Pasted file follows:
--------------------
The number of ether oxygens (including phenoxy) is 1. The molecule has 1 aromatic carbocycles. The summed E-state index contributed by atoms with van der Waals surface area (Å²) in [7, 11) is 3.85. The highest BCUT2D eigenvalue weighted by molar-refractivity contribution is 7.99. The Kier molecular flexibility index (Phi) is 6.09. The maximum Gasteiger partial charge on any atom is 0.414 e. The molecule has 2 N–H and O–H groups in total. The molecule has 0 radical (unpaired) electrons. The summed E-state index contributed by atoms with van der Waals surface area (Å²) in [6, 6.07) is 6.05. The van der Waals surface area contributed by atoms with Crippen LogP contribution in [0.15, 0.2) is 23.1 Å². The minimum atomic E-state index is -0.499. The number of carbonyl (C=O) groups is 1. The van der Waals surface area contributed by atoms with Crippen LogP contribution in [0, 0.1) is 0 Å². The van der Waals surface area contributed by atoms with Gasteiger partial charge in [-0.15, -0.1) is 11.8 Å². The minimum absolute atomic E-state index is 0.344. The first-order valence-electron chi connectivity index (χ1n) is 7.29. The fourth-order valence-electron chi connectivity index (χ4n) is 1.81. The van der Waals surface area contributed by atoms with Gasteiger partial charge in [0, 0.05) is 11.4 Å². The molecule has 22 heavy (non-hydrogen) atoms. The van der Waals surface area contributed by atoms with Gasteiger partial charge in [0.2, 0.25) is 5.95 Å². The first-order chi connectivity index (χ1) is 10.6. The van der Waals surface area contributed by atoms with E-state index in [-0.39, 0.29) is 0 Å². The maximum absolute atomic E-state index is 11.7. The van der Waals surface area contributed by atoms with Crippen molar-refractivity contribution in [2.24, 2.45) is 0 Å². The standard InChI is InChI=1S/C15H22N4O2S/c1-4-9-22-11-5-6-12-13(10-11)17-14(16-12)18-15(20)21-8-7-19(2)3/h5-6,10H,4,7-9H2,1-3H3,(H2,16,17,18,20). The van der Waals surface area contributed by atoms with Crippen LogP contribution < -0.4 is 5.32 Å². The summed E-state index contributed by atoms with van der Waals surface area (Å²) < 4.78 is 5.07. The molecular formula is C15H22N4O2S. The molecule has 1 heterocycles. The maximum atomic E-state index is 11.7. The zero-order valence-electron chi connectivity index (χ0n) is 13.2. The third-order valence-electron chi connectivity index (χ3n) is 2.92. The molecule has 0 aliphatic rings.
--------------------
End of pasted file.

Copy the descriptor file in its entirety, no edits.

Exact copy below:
The number of ether oxygens (including phenoxy) is 1. The molecule has 1 aromatic carbocycles. The summed E-state index contributed by atoms with van der Waals surface area (Å²) in [7, 11) is 3.85. The highest BCUT2D eigenvalue weighted by molar-refractivity contribution is 7.99. The Kier molecular flexibility index (Phi) is 6.09. The maximum Gasteiger partial charge on any atom is 0.414 e. The molecule has 2 N–H and O–H groups in total. The molecule has 0 radical (unpaired) electrons. The summed E-state index contributed by atoms with van der Waals surface area (Å²) in [6, 6.07) is 6.05. The van der Waals surface area contributed by atoms with Crippen LogP contribution in [0.15, 0.2) is 23.1 Å². The minimum atomic E-state index is -0.499. The number of carbonyl (C=O) groups is 1. The van der Waals surface area contributed by atoms with Crippen LogP contribution in [0, 0.1) is 0 Å². The van der Waals surface area contributed by atoms with Gasteiger partial charge in [-0.15, -0.1) is 11.8 Å². The minimum absolute atomic E-state index is 0.344. The first-order valence-electron chi connectivity index (χ1n) is 7.29. The fourth-order valence-electron chi connectivity index (χ4n) is 1.81. The van der Waals surface area contributed by atoms with Gasteiger partial charge in [0, 0.05) is 11.4 Å². The molecule has 22 heavy (non-hydrogen) atoms. The van der Waals surface area contributed by atoms with Gasteiger partial charge in [0.2, 0.25) is 5.95 Å². The first-order chi connectivity index (χ1) is 10.6. The van der Waals surface area contributed by atoms with E-state index in [-0.39, 0.29) is 0 Å². The maximum absolute atomic E-state index is 11.7. The van der Waals surface area contributed by atoms with Crippen molar-refractivity contribution in [2.24, 2.45) is 0 Å². The standard InChI is InChI=1S/C15H22N4O2S/c1-4-9-22-11-5-6-12-13(10-11)17-14(16-12)18-15(20)21-8-7-19(2)3/h5-6,10H,4,7-9H2,1-3H3,(H2,16,17,18,20). The van der Waals surface area contributed by atoms with Crippen LogP contribution < -0.4 is 5.32 Å². The summed E-state index contributed by atoms with van der Waals surface area (Å²) < 4.78 is 5.07. The molecular formula is C15H22N4O2S. The molecule has 1 heterocycles. The maximum atomic E-state index is 11.7. The zero-order valence-electron chi connectivity index (χ0n) is 13.2. The third-order valence-electron chi connectivity index (χ3n) is 2.92. The molecule has 0 aliphatic rings.